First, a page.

Billy Crystal brought his signature Borscht Belt shtick to the 84th Academy Awards. He was no Ricky Gervais. His one-liners mostly lacked zip, his singing was howling bad and his presentation plodded. But he also had his moments.
In what has to be one of the most thankless jobs in Hollywood, Crystal hosted the Academy Awards for the ninth time and was almost as predicable as the winners.
The comedian was a late entry after original host, Eddie Murphy, abruptly quit. He left after producer Brett Ratner, a Murphy pal, who had directed him in “Tower Heist,” was fired following his use of a homophobic slur.
And, while Crystal seemed as familiar, and about as welcome, as an insurance salesman to younger viewers, the room loved him, even if critics were deconstructing his act before the show was over. In some of the biggest slights for a comedian, Crystal was called boring, “showing his age” and racially insensitive.
“The whole introductory sequence felt like a pallid sequel – a ghost of Oscars past – and not solely because the host had to labor to incorporate nine nominees,” said Variety, the industry newspaper.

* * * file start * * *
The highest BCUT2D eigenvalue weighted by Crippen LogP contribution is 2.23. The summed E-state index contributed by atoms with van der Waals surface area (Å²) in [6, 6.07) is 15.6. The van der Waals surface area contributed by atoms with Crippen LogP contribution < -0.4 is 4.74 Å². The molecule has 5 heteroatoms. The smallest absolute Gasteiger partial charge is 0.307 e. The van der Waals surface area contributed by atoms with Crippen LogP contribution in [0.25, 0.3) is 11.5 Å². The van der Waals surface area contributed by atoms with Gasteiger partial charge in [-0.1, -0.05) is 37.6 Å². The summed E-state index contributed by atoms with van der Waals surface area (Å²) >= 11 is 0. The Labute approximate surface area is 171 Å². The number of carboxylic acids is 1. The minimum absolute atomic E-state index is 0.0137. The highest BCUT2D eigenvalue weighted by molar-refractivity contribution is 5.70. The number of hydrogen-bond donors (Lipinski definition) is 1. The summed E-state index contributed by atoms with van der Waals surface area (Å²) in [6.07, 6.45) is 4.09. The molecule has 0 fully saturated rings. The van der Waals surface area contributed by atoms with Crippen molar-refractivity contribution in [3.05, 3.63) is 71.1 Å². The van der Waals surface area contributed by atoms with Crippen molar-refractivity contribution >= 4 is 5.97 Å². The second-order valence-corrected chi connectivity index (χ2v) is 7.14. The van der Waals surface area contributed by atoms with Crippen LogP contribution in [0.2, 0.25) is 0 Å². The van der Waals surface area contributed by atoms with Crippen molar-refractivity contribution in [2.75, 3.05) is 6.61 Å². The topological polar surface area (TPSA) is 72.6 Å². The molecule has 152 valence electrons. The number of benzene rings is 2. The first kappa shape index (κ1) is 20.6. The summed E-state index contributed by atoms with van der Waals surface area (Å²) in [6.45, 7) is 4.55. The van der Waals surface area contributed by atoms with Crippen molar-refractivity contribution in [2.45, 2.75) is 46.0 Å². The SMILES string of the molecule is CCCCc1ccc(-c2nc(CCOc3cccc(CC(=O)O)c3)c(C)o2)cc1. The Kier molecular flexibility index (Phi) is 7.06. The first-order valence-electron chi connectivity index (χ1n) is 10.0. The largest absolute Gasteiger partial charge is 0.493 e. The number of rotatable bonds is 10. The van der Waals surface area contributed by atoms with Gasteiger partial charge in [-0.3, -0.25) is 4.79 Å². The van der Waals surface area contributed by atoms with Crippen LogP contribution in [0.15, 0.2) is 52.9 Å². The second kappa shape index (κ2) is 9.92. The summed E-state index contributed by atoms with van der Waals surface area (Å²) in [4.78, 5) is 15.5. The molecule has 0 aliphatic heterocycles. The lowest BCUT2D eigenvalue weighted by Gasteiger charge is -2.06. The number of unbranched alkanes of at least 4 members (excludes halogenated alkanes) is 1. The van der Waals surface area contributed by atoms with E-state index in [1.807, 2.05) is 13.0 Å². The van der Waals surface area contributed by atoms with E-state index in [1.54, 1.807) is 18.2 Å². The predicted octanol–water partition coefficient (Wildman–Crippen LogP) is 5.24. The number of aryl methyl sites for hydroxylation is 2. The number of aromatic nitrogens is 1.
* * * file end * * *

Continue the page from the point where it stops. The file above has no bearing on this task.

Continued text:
“Billy Crystal tweeted before the show, ‘Opening number changed. War Horse broke his leg, had to put him down.’ Funnier line than anything onstage now,” blogged Deadline Hollywood‘s Nikki Finke.
But compared to last year’s hosts James Franco and Anne Hathaway, Crystal at the very least was refreshingly competent. Somewhere along the way, however, he failed to get the memo on political correctness.
He raised eyebrows with several racially tinged jokes, and his appearance in black face as the late entertainer, Sammy Davis Jr. drew howls of criticism. In the era of social media, Twitter is a barometer of viewer sentiment, and it exploded with scathing comments.
Crystal was at his best when he bashed the industry, and his frankness on those occasions were genuinely funny. After, Octavia Spencer won best supporting actress for “The Help,” he quipped: “After I saw The Help I just wanted to hug the first black woman I saw, which from Beverly Hills is about a 45-minute drive.”
With Kodak on the ropes financially, the Kodak Theater, where the show was held, suddenly had a new name. “We’re here at the beautiful Chapter 11 Theater,” Crystal said, in reference to its financial woes.
Crystal threw mostly softballs at the audience, but his change-up came with this quip: “Nothing takes the sting out of these tough economic times like watching a bunch of millionaires giving golden statues to each other.”
He deserves a C+ on the night. What do you think?